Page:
Minnesota Flyer - Serving Midwest Aviation Since 1960

Mora Fly-In


November 1, 2020

Photo courtesy of Kim Lueck-Foss

Ray Johnson and his 1943 Stearman.

The city of Mora hosted its annual fly-in Saturday, Sept. 19 from 8 a.m. until noon at the Mora Municipal Airport. The day began with the Mora American Legion opening ceremony with the presentation of colors followed by the Mora Lions Club serving a pancake breakfast with all proceeds going to support community projects and donations. Volunteers were standing by to greet all incoming aircraft with a poker chip for a free breakfast for all pilots in command. There were airplane rides available, a paper airplane contest and a free gift for the kids and a few skydivers dropped in to surprise everyone. Besides having as many as 50 + plus airplanes coming and going and on display there were also many tractors and the city's maintenance equipment to check out.

Airport Manager Joe Kohlgraf was on hand to talk about the hopes for future expansion of hangar space. He said "Almost all of our hangars are privately owned, only a few belong to the city, pilots want to come here, they want to have a hangar here but they end up going elsewhere due to a shortage of available space." Currently hangar owners have to enter a lease agreement with the city and to get more space a master plan has to be approved by the city of Mora, the Federal Aviation Administration and the Minnesota Department of Transportation. Kohlgraf was excited about the great turnout, the weather was perfect and it was the best attendance he had seen in the last three years.

Hawk Aviation was available for airplane rides and they were busy all morning. Owner Mark Nelson was there to oversee the rides. They had two Cessna 172s from their school being used for rides. Hawk Aviation flight school has been based in Rush City since 1999. They have seven instructors the two Cessna planes and a Beechcraft Duchess they lease for multi engine certification. They offer everything from ground school, private pilot license, instrument rating to multi engine rating. Nelson said "We have a good enjoyable group of instructors available to teach you how to fly, whether you want to fly for the airlines or other career or just want to fly for fun." He was happy to see so many people out flying because there just hasn't been a lot of excitement to get out and fly lately due to the pandemic.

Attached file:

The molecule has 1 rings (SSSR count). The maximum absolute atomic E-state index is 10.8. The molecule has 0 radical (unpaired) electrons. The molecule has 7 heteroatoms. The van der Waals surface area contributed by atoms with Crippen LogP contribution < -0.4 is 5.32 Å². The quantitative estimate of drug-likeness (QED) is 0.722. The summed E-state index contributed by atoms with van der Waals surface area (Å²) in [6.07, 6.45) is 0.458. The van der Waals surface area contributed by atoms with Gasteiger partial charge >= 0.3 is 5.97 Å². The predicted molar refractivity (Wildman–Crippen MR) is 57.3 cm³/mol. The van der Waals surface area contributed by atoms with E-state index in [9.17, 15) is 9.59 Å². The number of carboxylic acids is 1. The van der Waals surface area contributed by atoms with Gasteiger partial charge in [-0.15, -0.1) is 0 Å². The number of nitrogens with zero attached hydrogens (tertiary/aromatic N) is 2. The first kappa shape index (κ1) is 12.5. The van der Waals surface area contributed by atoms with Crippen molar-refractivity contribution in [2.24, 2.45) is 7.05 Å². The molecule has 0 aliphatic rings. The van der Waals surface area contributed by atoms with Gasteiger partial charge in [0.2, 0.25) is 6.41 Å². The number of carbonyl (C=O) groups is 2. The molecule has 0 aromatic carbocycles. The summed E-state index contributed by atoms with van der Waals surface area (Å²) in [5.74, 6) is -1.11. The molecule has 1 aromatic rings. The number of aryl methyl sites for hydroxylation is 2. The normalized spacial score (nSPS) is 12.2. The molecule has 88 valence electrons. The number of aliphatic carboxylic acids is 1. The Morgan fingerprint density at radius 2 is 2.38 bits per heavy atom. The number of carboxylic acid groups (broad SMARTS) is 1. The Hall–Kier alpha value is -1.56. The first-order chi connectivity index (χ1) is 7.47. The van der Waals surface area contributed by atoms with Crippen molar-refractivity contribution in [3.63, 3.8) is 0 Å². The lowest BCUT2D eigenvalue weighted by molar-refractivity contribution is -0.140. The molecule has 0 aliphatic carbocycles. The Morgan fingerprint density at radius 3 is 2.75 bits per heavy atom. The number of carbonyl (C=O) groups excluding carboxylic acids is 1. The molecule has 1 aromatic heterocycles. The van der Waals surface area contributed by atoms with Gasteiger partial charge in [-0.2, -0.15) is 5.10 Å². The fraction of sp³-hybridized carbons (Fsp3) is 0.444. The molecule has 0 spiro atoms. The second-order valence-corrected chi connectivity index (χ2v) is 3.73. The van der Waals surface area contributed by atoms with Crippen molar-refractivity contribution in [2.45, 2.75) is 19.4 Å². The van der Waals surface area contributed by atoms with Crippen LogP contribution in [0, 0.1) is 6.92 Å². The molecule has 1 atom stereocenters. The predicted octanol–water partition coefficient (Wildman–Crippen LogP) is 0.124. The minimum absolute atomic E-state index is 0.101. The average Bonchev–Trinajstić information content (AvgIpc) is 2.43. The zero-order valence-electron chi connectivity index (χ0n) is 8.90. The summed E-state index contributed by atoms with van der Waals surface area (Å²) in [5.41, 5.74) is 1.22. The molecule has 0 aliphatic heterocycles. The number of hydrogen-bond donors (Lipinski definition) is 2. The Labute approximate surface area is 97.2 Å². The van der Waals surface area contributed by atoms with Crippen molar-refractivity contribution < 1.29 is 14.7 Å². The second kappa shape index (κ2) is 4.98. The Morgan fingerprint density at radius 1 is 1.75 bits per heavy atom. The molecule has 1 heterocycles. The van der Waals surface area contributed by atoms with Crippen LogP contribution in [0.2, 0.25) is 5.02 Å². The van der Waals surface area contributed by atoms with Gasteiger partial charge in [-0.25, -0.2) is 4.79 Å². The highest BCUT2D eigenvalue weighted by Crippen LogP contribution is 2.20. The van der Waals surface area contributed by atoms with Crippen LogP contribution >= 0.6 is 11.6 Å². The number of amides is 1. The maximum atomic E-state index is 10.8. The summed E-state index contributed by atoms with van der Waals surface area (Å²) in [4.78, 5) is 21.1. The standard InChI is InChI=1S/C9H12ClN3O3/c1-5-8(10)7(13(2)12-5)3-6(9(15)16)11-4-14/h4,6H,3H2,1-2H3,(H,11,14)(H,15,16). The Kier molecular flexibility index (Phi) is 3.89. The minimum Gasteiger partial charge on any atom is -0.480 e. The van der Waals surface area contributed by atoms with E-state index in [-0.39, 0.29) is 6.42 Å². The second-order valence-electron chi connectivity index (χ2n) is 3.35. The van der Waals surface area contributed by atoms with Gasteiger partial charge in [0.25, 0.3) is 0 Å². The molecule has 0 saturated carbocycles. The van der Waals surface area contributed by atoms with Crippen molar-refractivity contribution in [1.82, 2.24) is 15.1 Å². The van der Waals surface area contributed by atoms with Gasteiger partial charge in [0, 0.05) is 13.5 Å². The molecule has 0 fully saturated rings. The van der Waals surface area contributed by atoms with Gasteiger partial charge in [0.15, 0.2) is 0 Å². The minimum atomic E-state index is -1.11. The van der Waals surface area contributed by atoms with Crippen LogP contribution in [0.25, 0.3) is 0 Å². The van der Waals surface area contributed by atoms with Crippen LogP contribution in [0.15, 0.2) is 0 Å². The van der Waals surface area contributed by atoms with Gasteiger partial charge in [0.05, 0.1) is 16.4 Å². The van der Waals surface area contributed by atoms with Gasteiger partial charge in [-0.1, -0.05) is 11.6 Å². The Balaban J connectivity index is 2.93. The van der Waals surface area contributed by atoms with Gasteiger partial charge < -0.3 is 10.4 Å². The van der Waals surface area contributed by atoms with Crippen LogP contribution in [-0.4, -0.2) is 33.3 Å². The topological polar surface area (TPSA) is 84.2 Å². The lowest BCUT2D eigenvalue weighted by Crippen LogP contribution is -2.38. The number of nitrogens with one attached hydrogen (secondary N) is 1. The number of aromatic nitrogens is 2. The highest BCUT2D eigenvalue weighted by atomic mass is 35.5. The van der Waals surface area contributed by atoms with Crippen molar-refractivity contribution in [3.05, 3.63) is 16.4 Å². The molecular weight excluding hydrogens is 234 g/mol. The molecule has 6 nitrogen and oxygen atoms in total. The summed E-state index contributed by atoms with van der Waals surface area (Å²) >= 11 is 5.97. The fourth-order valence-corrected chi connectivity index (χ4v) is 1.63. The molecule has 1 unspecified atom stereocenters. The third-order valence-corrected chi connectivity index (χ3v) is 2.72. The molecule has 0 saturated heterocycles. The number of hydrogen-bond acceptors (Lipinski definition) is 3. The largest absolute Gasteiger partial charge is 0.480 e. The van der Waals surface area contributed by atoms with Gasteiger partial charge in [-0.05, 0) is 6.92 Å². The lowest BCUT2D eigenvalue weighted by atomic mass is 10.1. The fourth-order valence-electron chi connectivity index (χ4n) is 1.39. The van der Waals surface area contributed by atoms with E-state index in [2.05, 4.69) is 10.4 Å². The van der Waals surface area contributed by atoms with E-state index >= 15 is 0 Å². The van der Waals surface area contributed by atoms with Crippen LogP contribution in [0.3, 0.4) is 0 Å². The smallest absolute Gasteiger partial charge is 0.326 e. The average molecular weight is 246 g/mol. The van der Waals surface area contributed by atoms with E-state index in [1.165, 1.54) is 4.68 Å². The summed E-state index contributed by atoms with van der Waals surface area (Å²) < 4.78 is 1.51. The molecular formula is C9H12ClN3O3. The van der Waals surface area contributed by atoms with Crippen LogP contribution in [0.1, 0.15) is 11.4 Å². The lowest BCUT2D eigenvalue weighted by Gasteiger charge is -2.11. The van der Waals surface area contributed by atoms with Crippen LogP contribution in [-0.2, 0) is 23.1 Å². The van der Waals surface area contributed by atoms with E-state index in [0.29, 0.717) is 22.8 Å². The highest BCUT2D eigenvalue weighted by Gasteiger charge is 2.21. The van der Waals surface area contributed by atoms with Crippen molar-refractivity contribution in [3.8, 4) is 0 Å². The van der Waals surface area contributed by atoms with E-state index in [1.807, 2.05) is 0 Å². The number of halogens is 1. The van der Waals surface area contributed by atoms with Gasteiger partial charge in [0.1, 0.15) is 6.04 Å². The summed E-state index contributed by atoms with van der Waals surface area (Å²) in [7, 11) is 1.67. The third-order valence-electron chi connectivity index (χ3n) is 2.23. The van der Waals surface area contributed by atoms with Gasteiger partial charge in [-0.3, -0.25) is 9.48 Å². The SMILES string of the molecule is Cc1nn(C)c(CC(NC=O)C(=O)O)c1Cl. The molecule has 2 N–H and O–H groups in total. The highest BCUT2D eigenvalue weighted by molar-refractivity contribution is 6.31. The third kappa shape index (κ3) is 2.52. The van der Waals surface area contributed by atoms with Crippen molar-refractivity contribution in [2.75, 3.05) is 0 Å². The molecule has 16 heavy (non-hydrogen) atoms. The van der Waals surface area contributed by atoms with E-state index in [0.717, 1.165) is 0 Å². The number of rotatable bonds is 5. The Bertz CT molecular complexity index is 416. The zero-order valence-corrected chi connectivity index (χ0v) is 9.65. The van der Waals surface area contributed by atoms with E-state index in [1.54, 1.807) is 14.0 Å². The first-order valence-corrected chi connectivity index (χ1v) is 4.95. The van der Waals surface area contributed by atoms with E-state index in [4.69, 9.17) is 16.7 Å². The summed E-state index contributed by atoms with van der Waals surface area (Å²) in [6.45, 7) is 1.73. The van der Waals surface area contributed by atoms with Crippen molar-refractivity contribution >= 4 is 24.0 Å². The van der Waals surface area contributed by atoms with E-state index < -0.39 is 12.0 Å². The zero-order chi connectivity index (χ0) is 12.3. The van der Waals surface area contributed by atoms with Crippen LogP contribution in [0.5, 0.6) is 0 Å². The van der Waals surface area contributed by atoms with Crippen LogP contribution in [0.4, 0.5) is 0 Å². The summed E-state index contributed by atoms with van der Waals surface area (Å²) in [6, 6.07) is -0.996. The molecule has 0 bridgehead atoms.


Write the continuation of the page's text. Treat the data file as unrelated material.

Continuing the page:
Ray Johnson flew in from Buffalo with his 1943 Stearman. He has had it for 40 years, he spent the first 20 years rebuilding it, he has over $100,000.00 into it plus labor. It has a 450 horse power engine and he has given more than 1000 rides in it. He enjoys the open cockpit and loves to talk about the history of this plane as it was this type of plane that was used to train at least 70% of the pilots in World War II. He also mentioned that in 1956 he had his first solo flight out of the Mora Airport under the guidance of his flight instructor Sid Frietag. Johnson worked as a corporate pilot flying out of Crystal Airport and also holds an airframe and power plant license.

Marlon Gunderson from Lake Elmo flew in with his experimental aircraft called a Cozy III because it will tightly fit three people in the cockpit. It is built from plans not a kit and when he bought it, it was close to being finished but he put four years into it. It was designed by Nat Puffer who based it on the Long-EZ design by Burt Rutan, which is a two person design. When parked the Cozy III nose sits on the ground as the center of gravity is over the rear wheelbase and the plane would tip over when empty. The plane works on a "canard" system similar to the Wright brother's plane as it has a small flight wing in front of the cockpit, it also pushes the plane with a propeller in the back instead of pulling from the front. It is made from fiberglass, it is streamlined, smooth easy flying, fast, efficient and it flies at 180 miles per hour. It drew a lot of admirers in Mora especially when he took off.

Photo courtesy of Kim Lueck-Foss

Marlon Gunderson with the Cozy III.

Kent Bosch and his wife Janet from Montevideo stopped by in his 1948 Navion. Kent volunteers with Lifeline Pilots, a charity flying organization out of Peoria, Illinois. They put pilots together with medical facilities to take people who may need a medical procedure and cannot take the time to drive. He will pick up a patient at a rural airport and bring them to Rochester so they can get to the Mayo Clinic for an organ transplant. This spring he picked up a veteran in South St. Paul and flew him 400 miles to northern Chicago then another pilot took him to Pittsburgh for a kidney transplant. Sometimes it is for routine cancer treatment and the person can't fly commercial because their immune system is compromised or they can't sit in a car that long, many have never been in a plane before. They stopped by on their way to Isle to go for a bike ride on the Sioux Line Trail. He had never been to either airport and was impressed by the facility here. He went to Isle to support another small airport as the city there was trying to close it and a group of pilots fought to keep it open.

Many people commented on the nice facility and the amenities offered at the Mora Airport, from the tar runway, the fuel service, courtesy car and of course the friendly people. For several it was the first time they had flown into this airport and said they would love to come back and see more of the town.


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